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Nurturing a talent pipeline

Abstract

Vet nurse Rachel Smith, who is a joint venture partner with Vets4Pets, has created a talent pipeline to develop her practices’ staff and help with long-term recruitment.

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I was Pets at Home Vet Group’s first vet nurse joint vet partner. I’m a joint venture partner (JVP) at Vets4Pets Sunderland and myself and Claire Beckham, another vet nurse, are JVPs at Vets4Pets Sunderland South.

Our vision was to create a sustainable talent pipeline to support our practices. This means taking a long-term view of graduate recruitment and development. We do this because we want to make a difference – helping graduates as they start their careers. We like to think it’s one of the reasons why we won the inaugural Vets4Pets 2018 Graduate Practice of the Year award.

We have always taken an active interest in nurturing future vet professionals and have built a reputation for providing a great learning environment. Over the past 10 years, we have recruited seven new graduates. Our newest graduates qualified in 2017 and 2018. And, as we recently heard that two of our work experience students have made successful applications to vet school, I think our talent pipeline is looking healthy for the next few years.

Nurturing would-be vets

Nurturing would-be vets begins while they are at school. Attending school careers days gives us the opportunity to speak to school students about pursuing a career in the veterinary profession. We provide great work experience opportunities and accept students from year 9. We make sure they are aware of the realities of what being a vet or a vet nurse means. It’s important that they really want to work within the profession and not just cuddle puppies.

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For A level students, we help them with their vet school application and encourage them to spend time with our team. We also provide extramural studies experience for vet students. Ultimately, we want to support students with their studies and help to build their confidence, as well as their vet and life skills.

New graduate support

When we opened our first practice in June 2008, we had very clear objectives about how we would support new graduates. We knew we couldn’t throw them in at the deep end, sending them straight into a consultation room with a client and expecting them to get on with it. These young adults have had a highly specialised education, but they are still learning the art of applying and communicating their knowledge. We see this as part of their development and supporting them is an essential part of our role.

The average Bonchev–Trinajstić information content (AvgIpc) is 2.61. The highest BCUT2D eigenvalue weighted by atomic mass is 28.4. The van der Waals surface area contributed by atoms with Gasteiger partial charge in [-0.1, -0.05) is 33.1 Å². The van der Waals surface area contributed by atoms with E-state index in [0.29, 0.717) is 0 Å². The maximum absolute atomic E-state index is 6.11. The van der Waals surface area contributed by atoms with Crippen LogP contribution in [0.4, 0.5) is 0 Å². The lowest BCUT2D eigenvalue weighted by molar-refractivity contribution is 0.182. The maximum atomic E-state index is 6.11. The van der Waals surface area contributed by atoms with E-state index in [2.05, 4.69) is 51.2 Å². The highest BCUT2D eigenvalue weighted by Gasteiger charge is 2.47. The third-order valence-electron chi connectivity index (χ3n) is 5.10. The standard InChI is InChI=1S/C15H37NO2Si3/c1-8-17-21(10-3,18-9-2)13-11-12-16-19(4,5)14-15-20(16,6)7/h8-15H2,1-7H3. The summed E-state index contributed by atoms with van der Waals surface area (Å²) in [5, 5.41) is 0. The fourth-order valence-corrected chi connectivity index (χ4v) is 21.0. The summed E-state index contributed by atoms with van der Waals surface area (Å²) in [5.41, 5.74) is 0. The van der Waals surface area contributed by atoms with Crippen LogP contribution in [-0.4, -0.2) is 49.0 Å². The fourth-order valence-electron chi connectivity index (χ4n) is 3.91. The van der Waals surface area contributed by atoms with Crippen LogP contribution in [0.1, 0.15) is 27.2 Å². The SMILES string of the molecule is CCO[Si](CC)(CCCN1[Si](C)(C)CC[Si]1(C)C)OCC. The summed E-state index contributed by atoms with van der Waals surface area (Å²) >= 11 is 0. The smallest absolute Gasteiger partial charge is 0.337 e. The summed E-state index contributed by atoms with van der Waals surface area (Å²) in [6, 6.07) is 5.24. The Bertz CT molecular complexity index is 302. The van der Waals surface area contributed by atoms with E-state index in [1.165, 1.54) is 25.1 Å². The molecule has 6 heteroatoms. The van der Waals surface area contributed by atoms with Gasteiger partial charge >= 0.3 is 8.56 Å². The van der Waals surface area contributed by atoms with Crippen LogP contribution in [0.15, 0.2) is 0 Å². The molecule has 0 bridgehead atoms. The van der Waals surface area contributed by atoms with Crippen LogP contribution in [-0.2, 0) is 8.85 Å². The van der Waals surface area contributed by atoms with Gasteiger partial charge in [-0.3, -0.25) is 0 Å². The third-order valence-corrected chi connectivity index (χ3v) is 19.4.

Mentoring a new graduate is not a single person's role. Everyone in the team has a role to play

Mentoring a new graduate is not a single person’s role. Everyone in the team has a role to play. We’re a friendly, happy and relaxed group that works well together.

Induction process

Our graduates go through a structured, eight-week induction programme that I developed. It involves spending time with the client care team, vet nurses and the other vets. The plan is flexible and allows each graduate to develop at their own speed. The induction process deliberately has a relaxed pace because we don’t want to put too much pressure on our graduates. Our aim is to provide a relaxed and supportive environment right from the start.

In their early days with us, a graduate will consult alongside a registered vet nurse, helping them to get used to the practice’s computer system, our processes and procedures. They then move on to take the lead in nurse consultations. We do this because more time is allocated to nurse appointments and therefore there’s less pressure involved. This gives them the space and time to learn and, hopefully, it’s when they really start to enjoy their work.